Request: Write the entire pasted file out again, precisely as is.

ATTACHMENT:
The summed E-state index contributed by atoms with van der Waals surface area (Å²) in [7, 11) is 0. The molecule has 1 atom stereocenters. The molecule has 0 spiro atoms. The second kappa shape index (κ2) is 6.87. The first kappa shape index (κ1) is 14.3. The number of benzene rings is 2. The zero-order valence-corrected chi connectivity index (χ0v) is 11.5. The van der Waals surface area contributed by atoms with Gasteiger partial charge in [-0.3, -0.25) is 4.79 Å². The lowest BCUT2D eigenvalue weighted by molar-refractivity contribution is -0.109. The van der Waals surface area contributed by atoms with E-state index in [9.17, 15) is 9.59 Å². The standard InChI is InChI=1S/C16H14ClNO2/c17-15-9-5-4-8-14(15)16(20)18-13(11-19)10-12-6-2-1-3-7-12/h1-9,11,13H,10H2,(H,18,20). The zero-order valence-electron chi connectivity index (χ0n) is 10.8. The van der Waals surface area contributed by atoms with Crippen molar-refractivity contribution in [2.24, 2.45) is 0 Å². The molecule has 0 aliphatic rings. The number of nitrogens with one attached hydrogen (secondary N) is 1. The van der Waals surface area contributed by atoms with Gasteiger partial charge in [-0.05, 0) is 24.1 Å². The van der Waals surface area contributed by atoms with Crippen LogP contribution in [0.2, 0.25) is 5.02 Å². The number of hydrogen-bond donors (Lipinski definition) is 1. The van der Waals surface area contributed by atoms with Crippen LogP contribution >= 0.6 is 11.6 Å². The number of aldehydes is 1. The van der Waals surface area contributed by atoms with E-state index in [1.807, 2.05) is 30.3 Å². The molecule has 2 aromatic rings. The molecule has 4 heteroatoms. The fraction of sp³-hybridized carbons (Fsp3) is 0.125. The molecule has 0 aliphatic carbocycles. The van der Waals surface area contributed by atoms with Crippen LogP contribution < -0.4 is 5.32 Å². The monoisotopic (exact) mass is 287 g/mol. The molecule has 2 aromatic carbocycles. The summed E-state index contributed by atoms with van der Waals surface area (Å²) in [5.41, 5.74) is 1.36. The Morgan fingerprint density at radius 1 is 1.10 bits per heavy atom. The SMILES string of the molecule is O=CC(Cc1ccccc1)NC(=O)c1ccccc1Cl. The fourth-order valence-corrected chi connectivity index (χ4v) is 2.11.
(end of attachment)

The summed E-state index contributed by atoms with van der Waals surface area (Å²) in [7, 11) is 0. The molecule has 1 atom stereocenters. The molecule has 0 spiro atoms. The second kappa shape index (κ2) is 6.87. The first kappa shape index (κ1) is 14.3. The number of benzene rings is 2. The zero-order valence-corrected chi connectivity index (χ0v) is 11.5. The van der Waals surface area contributed by atoms with Gasteiger partial charge in [-0.3, -0.25) is 4.79 Å². The lowest BCUT2D eigenvalue weighted by molar-refractivity contribution is -0.109. The van der Waals surface area contributed by atoms with E-state index in [9.17, 15) is 9.59 Å². The standard InChI is InChI=1S/C16H14ClNO2/c17-15-9-5-4-8-14(15)16(20)18-13(11-19)10-12-6-2-1-3-7-12/h1-9,11,13H,10H2,(H,18,20). The zero-order valence-electron chi connectivity index (χ0n) is 10.8. The van der Waals surface area contributed by atoms with Crippen molar-refractivity contribution in [2.24, 2.45) is 0 Å². The molecule has 0 aliphatic rings. The number of nitrogens with one attached hydrogen (secondary N) is 1. The van der Waals surface area contributed by atoms with Gasteiger partial charge in [-0.05, 0) is 24.1 Å². The van der Waals surface area contributed by atoms with Crippen LogP contribution in [0.2, 0.25) is 5.02 Å². The number of hydrogen-bond donors (Lipinski definition) is 1. The van der Waals surface area contributed by atoms with Crippen LogP contribution >= 0.6 is 11.6 Å². The number of aldehydes is 1. The van der Waals surface area contributed by atoms with E-state index in [1.807, 2.05) is 30.3 Å². The molecule has 2 aromatic rings. The molecule has 4 heteroatoms. The fraction of sp³-hybridized carbons (Fsp3) is 0.125. The molecule has 0 aliphatic carbocycles. The van der Waals surface area contributed by atoms with Crippen LogP contribution < -0.4 is 5.32 Å². The monoisotopic (exact) mass is 287 g/mol. The molecule has 2 aromatic carbocycles. The summed E-state index contributed by atoms with van der Waals surface area (Å²) in [5.41, 5.74) is 1.36. The Morgan fingerprint density at radius 1 is 1.10 bits per heavy atom. The SMILES string of the molecule is O=CC(Cc1ccccc1)NC(=O)c1ccccc1Cl. The fourth-order valence-corrected chi connectivity index (χ4v) is 2.11.